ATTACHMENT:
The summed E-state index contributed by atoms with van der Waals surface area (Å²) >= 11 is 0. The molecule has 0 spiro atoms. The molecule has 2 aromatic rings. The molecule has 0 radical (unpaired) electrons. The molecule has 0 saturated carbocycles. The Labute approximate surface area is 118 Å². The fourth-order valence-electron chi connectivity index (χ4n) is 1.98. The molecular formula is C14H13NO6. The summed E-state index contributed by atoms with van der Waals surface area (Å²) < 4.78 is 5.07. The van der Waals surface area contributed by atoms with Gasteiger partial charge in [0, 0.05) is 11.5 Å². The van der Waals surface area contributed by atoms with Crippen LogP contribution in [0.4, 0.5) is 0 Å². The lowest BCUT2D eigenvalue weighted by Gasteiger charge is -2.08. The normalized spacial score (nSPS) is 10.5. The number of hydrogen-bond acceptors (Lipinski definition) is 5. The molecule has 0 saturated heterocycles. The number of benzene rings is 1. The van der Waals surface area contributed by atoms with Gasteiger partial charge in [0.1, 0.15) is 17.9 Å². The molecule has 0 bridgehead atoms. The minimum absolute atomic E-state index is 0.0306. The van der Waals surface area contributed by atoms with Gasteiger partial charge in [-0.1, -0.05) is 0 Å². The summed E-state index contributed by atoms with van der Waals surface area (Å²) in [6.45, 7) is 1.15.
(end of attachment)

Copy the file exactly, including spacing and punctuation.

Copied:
The summed E-state index contributed by atoms with van der Waals surface area (Å²) >= 11 is 0. The molecule has 0 spiro atoms. The molecule has 2 aromatic rings. The molecule has 0 radical (unpaired) electrons. The molecule has 0 saturated carbocycles. The Labute approximate surface area is 118 Å². The fourth-order valence-electron chi connectivity index (χ4n) is 1.98. The molecular formula is C14H13NO6. The summed E-state index contributed by atoms with van der Waals surface area (Å²) < 4.78 is 5.07. The van der Waals surface area contributed by atoms with Gasteiger partial charge in [0, 0.05) is 11.5 Å². The van der Waals surface area contributed by atoms with Crippen LogP contribution in [0.4, 0.5) is 0 Å². The lowest BCUT2D eigenvalue weighted by Gasteiger charge is -2.08. The normalized spacial score (nSPS) is 10.5. The number of hydrogen-bond acceptors (Lipinski definition) is 5. The molecule has 0 saturated heterocycles. The number of benzene rings is 1. The van der Waals surface area contributed by atoms with Gasteiger partial charge in [0.1, 0.15) is 17.9 Å². The molecule has 0 bridgehead atoms. The minimum absolute atomic E-state index is 0.0306. The van der Waals surface area contributed by atoms with Gasteiger partial charge in [-0.1, -0.05) is 0 Å². The summed E-state index contributed by atoms with van der Waals surface area (Å²) in [6.45, 7) is 1.15.